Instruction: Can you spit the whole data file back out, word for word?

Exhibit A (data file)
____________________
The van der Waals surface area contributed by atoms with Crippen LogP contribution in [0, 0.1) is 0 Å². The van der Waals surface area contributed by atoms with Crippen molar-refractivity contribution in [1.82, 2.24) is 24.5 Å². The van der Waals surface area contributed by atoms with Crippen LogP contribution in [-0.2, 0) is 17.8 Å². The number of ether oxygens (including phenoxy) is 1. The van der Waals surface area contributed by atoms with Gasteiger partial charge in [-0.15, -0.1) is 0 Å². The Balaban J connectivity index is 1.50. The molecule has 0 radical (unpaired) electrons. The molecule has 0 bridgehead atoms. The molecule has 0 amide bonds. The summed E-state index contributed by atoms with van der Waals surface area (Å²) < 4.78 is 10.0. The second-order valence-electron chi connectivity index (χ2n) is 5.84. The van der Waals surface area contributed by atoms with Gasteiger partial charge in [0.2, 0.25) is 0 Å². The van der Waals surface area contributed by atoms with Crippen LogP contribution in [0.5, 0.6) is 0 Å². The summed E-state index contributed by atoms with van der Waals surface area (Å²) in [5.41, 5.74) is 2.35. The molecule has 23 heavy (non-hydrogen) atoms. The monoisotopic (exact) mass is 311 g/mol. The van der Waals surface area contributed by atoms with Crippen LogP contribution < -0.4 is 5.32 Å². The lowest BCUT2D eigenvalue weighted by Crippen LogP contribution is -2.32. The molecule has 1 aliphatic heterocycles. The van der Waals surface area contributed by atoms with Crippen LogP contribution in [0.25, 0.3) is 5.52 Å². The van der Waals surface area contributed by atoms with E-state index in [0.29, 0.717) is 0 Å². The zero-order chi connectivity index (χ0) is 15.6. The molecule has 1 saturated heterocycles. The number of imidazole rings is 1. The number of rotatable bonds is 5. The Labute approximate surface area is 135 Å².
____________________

The van der Waals surface area contributed by atoms with Crippen LogP contribution in [0, 0.1) is 0 Å². The van der Waals surface area contributed by atoms with Crippen molar-refractivity contribution in [1.82, 2.24) is 24.5 Å². The van der Waals surface area contributed by atoms with Crippen LogP contribution in [-0.2, 0) is 17.8 Å². The number of ether oxygens (including phenoxy) is 1. The van der Waals surface area contributed by atoms with Gasteiger partial charge in [-0.15, -0.1) is 0 Å². The Balaban J connectivity index is 1.50. The molecule has 0 radical (unpaired) electrons. The molecule has 0 bridgehead atoms. The molecule has 0 amide bonds. The summed E-state index contributed by atoms with van der Waals surface area (Å²) < 4.78 is 10.0. The second-order valence-electron chi connectivity index (χ2n) is 5.84. The van der Waals surface area contributed by atoms with Gasteiger partial charge in [0.2, 0.25) is 0 Å². The van der Waals surface area contributed by atoms with Crippen LogP contribution in [0.5, 0.6) is 0 Å². The summed E-state index contributed by atoms with van der Waals surface area (Å²) in [5.41, 5.74) is 2.35. The molecule has 23 heavy (non-hydrogen) atoms. The monoisotopic (exact) mass is 311 g/mol. The van der Waals surface area contributed by atoms with Crippen LogP contribution < -0.4 is 5.32 Å². The lowest BCUT2D eigenvalue weighted by Crippen LogP contribution is -2.32. The molecule has 1 aliphatic heterocycles. The van der Waals surface area contributed by atoms with Crippen LogP contribution in [0.25, 0.3) is 5.52 Å². The van der Waals surface area contributed by atoms with E-state index in [0.29, 0.717) is 0 Å². The zero-order chi connectivity index (χ0) is 15.6. The molecule has 1 saturated heterocycles. The number of imidazole rings is 1. The number of rotatable bonds is 5. The Labute approximate surface area is 135 Å².